# ecdsa nonce reuse to compute the private key, modular inverse question

I am following along some cryptography challenges:, in particular ECDSA Nonce Reuse here (second problem): https://blog.coinbase.com/capture-the-coin-cryptography-category-solutions-fe94d82165c5

I understand all the math, except this part:

def modinv(a, modulus): return pow(a, modulus — 2, modulus)
def divmod(a, b, modulus): return (a * modinv(b, modulus)) % modulus


Why is it modulus - 2? Shouldn't it be modulus - 1? I thought the modular inverse of a mod n would be $$a^{n-1}$$? Since $$a * a^{n-1} = a^n = 1$$?

Is it something to do with the fact that the EC group is size order, but the "group in the exponential" is size order - 1? I don't really understand though. We need to compute the private key as $$\frac{ks'-z}{r}$$. But according to ecdsa: https://en.wikipedia.org/wiki/Elliptic_Curve_Digital_Signature_Algorithm r and s are all calculated mod n? So why are we doing n - 2? But then confusingly, k is selected in the set [1, .., n-1].

So yeah just a clear cut explanation would be helpful. Thanks.

Thanks for the help!

Oh wait, maybe this is really dumb: we just want the private key, and the private key exists in the integer multiplicative group [1, .., n-1], which is size n-1.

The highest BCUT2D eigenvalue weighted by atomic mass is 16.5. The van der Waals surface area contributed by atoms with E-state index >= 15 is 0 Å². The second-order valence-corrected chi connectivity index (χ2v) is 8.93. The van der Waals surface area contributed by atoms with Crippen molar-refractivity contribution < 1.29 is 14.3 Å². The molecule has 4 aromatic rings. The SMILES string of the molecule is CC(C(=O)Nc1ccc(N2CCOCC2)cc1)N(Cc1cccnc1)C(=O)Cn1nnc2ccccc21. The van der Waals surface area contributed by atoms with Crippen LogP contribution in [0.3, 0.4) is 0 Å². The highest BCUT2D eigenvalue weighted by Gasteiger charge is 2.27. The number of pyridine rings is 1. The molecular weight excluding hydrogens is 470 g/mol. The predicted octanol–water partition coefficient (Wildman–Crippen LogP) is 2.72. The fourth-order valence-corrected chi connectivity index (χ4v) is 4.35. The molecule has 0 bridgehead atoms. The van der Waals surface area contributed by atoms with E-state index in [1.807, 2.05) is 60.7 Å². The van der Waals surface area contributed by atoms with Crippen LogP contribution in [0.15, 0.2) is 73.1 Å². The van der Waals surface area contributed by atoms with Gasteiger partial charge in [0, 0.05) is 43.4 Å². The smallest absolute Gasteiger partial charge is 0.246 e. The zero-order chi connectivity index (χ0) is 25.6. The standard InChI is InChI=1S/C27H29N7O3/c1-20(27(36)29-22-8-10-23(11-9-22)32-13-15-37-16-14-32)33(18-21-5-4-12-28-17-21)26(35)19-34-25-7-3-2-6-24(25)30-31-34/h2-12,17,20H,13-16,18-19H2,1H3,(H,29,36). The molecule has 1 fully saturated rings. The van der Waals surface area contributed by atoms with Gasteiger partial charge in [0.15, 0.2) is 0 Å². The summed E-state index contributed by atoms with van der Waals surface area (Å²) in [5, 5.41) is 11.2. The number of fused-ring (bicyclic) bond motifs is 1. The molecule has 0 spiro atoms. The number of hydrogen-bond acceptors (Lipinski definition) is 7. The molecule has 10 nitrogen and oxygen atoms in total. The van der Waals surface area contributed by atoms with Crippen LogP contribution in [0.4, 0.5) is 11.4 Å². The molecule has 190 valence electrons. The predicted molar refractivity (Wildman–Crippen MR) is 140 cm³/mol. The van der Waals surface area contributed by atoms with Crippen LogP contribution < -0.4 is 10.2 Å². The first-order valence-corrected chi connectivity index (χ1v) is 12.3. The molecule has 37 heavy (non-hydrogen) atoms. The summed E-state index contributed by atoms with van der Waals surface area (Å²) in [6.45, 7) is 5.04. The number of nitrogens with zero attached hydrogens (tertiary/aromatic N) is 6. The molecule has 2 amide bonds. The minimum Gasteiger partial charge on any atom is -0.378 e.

You are looking for the modular inverse of $$r$$

$$a^{\phi(m)} \equiv 1 \pmod{m}$$

Then $$a^{\phi(m)-1} \equiv a^{-1} \pmod{m}$$

Now, for a prime $$p$$, $$\phi(p) = p-1$$ then we have

$$a^{p-2} \equiv a^{-1} \pmod{p}$$

Note 1: The multiplicative group $$\mathbb{Z}^*_p$$ contains $$p-1$$ elements, the zero is not included.

Note 2: Not all elements of $$\mathbb{Z}_m$$ has multiplicative inverse. To have one, $$x \in \{1,\ldots,m-1\}$$ we must have $$\gcd(m,x)=1$$

Note 3: The order of Secp256k1 is prime.

• Right, yeah, the private key "lives in" the exponent, which is size n - 1, so that's all we care about.
– Luke
Feb 28, 2021 at 23:07
• @Luke you don't want to include $k=0$ case. Feb 28, 2021 at 23:15